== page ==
That was just a nugget of the learn-iness we learned from Josh, who adds engaging and funny to his well of running talents. Since I know for sure [shakes head and mouths, no I don't] that Josh is reading this right now, I want you to know that it's ok if you name drop us Alabamians to your CA friends. They will be impressed. 

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What do you use to hydrate on your long runs? I went from going from fountain to fountain, to a belt, to a handheld, to my Camelbak, to the new Salomon. 

If your friend was in a running slump, what advice would you give her/him? I would try and talk them into running a race together. Or trying trail running if they haven't!

March 9, 2015

Tuscaloosa Half: running with Ainsley's Angels

In the olden days (you know, 2013), I loved powering through a road race, but with trails becoming more and more comfortable, for my feet and mind, there aren't as many pulls to road races as there used to be for me. Of course there are the massive cities with their tall buildings and people lining the streets that I want to run in like Chicago, New York, Tokyo, and Los Angeles, but overall, I would just rather hide out in the woods for 100 hours than pound out a couple of hours of road running.

But every once in a while in your life, you find something good. Something that takes an old worn out thing and makes it new and fresh again. Ainsley's Angels did that for me this weekend at the Tuscaloosa Half.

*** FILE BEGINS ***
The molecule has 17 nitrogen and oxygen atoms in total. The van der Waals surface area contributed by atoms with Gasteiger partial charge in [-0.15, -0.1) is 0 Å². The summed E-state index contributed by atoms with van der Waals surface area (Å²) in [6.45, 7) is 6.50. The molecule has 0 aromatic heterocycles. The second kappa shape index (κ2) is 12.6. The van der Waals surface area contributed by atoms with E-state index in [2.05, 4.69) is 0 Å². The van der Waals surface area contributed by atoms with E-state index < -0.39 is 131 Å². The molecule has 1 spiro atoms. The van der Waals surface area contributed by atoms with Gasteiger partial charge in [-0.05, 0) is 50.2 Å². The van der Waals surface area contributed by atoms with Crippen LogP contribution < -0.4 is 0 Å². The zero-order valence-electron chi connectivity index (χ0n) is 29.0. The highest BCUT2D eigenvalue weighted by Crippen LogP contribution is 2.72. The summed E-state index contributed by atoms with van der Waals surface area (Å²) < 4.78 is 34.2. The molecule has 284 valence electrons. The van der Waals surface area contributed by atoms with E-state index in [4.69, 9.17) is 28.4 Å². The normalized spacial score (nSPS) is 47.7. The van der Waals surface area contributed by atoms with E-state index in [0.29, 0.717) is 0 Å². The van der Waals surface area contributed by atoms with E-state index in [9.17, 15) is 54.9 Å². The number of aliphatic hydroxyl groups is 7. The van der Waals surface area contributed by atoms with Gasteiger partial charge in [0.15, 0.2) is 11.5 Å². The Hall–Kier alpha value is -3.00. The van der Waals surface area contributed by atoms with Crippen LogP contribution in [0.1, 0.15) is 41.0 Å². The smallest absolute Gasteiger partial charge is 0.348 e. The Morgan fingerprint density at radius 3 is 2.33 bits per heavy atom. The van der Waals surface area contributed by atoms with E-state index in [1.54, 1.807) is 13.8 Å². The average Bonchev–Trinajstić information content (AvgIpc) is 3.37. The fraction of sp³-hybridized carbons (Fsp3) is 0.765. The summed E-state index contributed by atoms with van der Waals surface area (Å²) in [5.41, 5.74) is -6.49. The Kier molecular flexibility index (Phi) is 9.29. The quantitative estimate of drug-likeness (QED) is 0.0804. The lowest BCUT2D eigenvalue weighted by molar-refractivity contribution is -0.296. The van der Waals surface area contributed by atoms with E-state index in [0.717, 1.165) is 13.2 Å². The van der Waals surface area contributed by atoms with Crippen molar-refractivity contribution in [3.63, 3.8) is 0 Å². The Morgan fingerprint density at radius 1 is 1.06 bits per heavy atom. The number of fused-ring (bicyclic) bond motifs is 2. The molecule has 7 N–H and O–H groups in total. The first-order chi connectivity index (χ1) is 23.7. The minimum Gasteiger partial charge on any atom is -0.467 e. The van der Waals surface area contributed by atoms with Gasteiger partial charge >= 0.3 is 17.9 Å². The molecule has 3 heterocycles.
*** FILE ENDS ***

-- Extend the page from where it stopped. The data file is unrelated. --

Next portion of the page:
What is Ainsley's Angels? This group matches rider athletes of all ages and runner athletes to make a journey together through races of all distances. Our team's rider athlete, Kylie (below), finished her sixth half marathon with us on Saturday, and she's done triathlons too!

Mid-race selfie!

The thing that you need to know about running with Ainsley's is that you will need to take the amount of fun you would normally have at a race and multiply it by a bazillion. First, you have the joy of helping someone experience the flying feeling of running, and second, focusing on your rider athlete and their wellbeing is so much cooler than staring at your watch every five seconds to worry about pace. It also turns out that everyone in Tuscaloosa knows Kylie, my rider athlete, so the entire run, people were shouting her name from the sidelines. And even people who didn't know her cheered her on enthusiastically.

Our team in the zone. Source: al.com.